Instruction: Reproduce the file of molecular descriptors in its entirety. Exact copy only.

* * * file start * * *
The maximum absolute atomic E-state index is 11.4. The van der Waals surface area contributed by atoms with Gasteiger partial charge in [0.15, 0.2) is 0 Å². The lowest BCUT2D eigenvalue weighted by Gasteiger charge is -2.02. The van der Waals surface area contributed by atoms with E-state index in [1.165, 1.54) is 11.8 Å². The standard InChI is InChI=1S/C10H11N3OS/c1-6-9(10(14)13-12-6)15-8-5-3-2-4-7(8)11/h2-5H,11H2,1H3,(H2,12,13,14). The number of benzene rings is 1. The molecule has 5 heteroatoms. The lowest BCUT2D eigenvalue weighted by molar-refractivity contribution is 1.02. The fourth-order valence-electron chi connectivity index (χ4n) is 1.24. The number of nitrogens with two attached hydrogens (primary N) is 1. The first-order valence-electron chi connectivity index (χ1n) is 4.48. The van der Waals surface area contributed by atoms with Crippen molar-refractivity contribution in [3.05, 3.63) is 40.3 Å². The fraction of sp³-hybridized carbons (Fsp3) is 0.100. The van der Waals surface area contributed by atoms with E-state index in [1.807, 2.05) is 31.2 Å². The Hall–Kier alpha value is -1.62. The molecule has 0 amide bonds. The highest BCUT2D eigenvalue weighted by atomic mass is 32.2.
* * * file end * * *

The maximum absolute atomic E-state index is 11.4. The van der Waals surface area contributed by atoms with Gasteiger partial charge in [0.15, 0.2) is 0 Å². The lowest BCUT2D eigenvalue weighted by Gasteiger charge is -2.02. The van der Waals surface area contributed by atoms with E-state index in [1.165, 1.54) is 11.8 Å². The standard InChI is InChI=1S/C10H11N3OS/c1-6-9(10(14)13-12-6)15-8-5-3-2-4-7(8)11/h2-5H,11H2,1H3,(H2,12,13,14). The number of benzene rings is 1. The molecule has 5 heteroatoms. The lowest BCUT2D eigenvalue weighted by molar-refractivity contribution is 1.02. The fourth-order valence-electron chi connectivity index (χ4n) is 1.24. The number of nitrogens with two attached hydrogens (primary N) is 1. The first-order valence-electron chi connectivity index (χ1n) is 4.48. The van der Waals surface area contributed by atoms with Crippen molar-refractivity contribution in [3.05, 3.63) is 40.3 Å². The fraction of sp³-hybridized carbons (Fsp3) is 0.100. The van der Waals surface area contributed by atoms with E-state index in [1.807, 2.05) is 31.2 Å². The Hall–Kier alpha value is -1.62. The molecule has 0 amide bonds. The highest BCUT2D eigenvalue weighted by atomic mass is 32.2.